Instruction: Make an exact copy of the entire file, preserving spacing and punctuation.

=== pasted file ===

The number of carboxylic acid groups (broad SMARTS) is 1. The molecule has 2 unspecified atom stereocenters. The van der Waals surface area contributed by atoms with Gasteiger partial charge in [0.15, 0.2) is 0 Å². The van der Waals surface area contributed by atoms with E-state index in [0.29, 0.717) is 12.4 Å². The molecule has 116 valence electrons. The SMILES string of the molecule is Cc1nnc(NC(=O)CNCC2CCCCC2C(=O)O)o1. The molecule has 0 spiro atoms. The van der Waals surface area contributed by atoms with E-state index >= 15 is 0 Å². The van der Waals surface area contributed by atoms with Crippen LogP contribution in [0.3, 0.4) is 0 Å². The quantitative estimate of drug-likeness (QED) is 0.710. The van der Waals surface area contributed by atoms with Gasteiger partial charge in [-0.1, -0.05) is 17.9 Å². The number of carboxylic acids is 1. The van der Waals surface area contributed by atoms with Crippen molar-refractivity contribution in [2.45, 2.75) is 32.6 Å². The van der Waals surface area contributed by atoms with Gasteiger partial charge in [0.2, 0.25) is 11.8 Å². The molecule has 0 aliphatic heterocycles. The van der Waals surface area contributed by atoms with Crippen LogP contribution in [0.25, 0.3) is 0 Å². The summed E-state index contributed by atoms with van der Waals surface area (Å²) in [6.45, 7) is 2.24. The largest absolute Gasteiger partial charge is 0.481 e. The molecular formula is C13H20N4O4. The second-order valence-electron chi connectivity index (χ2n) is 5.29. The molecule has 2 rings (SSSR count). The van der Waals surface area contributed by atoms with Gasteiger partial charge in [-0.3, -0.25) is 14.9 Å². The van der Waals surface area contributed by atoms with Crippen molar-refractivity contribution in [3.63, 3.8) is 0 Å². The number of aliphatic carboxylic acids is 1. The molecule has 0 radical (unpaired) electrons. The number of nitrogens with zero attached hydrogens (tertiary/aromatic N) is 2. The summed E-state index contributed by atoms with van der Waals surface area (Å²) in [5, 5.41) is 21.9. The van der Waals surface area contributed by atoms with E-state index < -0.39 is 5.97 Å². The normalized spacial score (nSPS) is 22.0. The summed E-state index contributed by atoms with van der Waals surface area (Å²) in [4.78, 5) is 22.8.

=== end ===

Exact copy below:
The number of carboxylic acid groups (broad SMARTS) is 1. The molecule has 2 unspecified atom stereocenters. The van der Waals surface area contributed by atoms with Gasteiger partial charge in [0.15, 0.2) is 0 Å². The van der Waals surface area contributed by atoms with E-state index in [0.29, 0.717) is 12.4 Å². The molecule has 116 valence electrons. The SMILES string of the molecule is Cc1nnc(NC(=O)CNCC2CCCCC2C(=O)O)o1. The molecule has 0 spiro atoms. The van der Waals surface area contributed by atoms with E-state index >= 15 is 0 Å². The van der Waals surface area contributed by atoms with Crippen LogP contribution in [0.3, 0.4) is 0 Å². The quantitative estimate of drug-likeness (QED) is 0.710. The van der Waals surface area contributed by atoms with Gasteiger partial charge in [-0.1, -0.05) is 17.9 Å². The number of carboxylic acids is 1. The van der Waals surface area contributed by atoms with Crippen molar-refractivity contribution in [2.45, 2.75) is 32.6 Å². The van der Waals surface area contributed by atoms with Gasteiger partial charge in [0.2, 0.25) is 11.8 Å². The molecule has 0 aliphatic heterocycles. The van der Waals surface area contributed by atoms with Crippen LogP contribution in [0.25, 0.3) is 0 Å². The summed E-state index contributed by atoms with van der Waals surface area (Å²) in [6.45, 7) is 2.24. The largest absolute Gasteiger partial charge is 0.481 e. The molecular formula is C13H20N4O4. The second-order valence-electron chi connectivity index (χ2n) is 5.29. The molecule has 2 rings (SSSR count). The van der Waals surface area contributed by atoms with Gasteiger partial charge in [-0.3, -0.25) is 14.9 Å². The van der Waals surface area contributed by atoms with Crippen molar-refractivity contribution in [3.63, 3.8) is 0 Å². The number of aliphatic carboxylic acids is 1. The molecule has 0 radical (unpaired) electrons. The number of nitrogens with zero attached hydrogens (tertiary/aromatic N) is 2. The summed E-state index contributed by atoms with van der Waals surface area (Å²) in [5, 5.41) is 21.9. The van der Waals surface area contributed by atoms with E-state index < -0.39 is 5.97 Å². The normalized spacial score (nSPS) is 22.0. The summed E-state index contributed by atoms with van der Waals surface area (Å²) in [4.78, 5) is 22.8.